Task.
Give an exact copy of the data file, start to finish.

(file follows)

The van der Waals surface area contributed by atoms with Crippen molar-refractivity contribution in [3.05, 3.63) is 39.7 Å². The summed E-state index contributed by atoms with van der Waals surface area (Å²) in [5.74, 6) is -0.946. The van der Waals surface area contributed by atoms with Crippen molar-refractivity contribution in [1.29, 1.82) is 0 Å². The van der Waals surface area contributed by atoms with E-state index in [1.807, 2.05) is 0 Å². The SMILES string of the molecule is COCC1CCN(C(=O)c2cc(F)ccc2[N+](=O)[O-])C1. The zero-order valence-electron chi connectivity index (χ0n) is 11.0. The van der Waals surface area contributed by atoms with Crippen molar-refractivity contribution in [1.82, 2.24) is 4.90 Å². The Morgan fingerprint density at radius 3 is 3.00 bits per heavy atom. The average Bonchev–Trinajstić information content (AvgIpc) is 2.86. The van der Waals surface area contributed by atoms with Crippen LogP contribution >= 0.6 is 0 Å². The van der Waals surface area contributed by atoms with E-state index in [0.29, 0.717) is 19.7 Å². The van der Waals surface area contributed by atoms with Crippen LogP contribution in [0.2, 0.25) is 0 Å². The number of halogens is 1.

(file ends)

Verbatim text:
The van der Waals surface area contributed by atoms with Crippen molar-refractivity contribution in [3.05, 3.63) is 39.7 Å². The summed E-state index contributed by atoms with van der Waals surface area (Å²) in [5.74, 6) is -0.946. The van der Waals surface area contributed by atoms with Crippen molar-refractivity contribution in [1.29, 1.82) is 0 Å². The van der Waals surface area contributed by atoms with E-state index in [1.807, 2.05) is 0 Å². The SMILES string of the molecule is COCC1CCN(C(=O)c2cc(F)ccc2[N+](=O)[O-])C1. The zero-order valence-electron chi connectivity index (χ0n) is 11.0. The van der Waals surface area contributed by atoms with Crippen molar-refractivity contribution in [1.82, 2.24) is 4.90 Å². The Morgan fingerprint density at radius 3 is 3.00 bits per heavy atom. The average Bonchev–Trinajstić information content (AvgIpc) is 2.86. The van der Waals surface area contributed by atoms with Crippen LogP contribution >= 0.6 is 0 Å². The van der Waals surface area contributed by atoms with E-state index in [0.29, 0.717) is 19.7 Å². The van der Waals surface area contributed by atoms with Crippen LogP contribution in [0.2, 0.25) is 0 Å². The number of halogens is 1.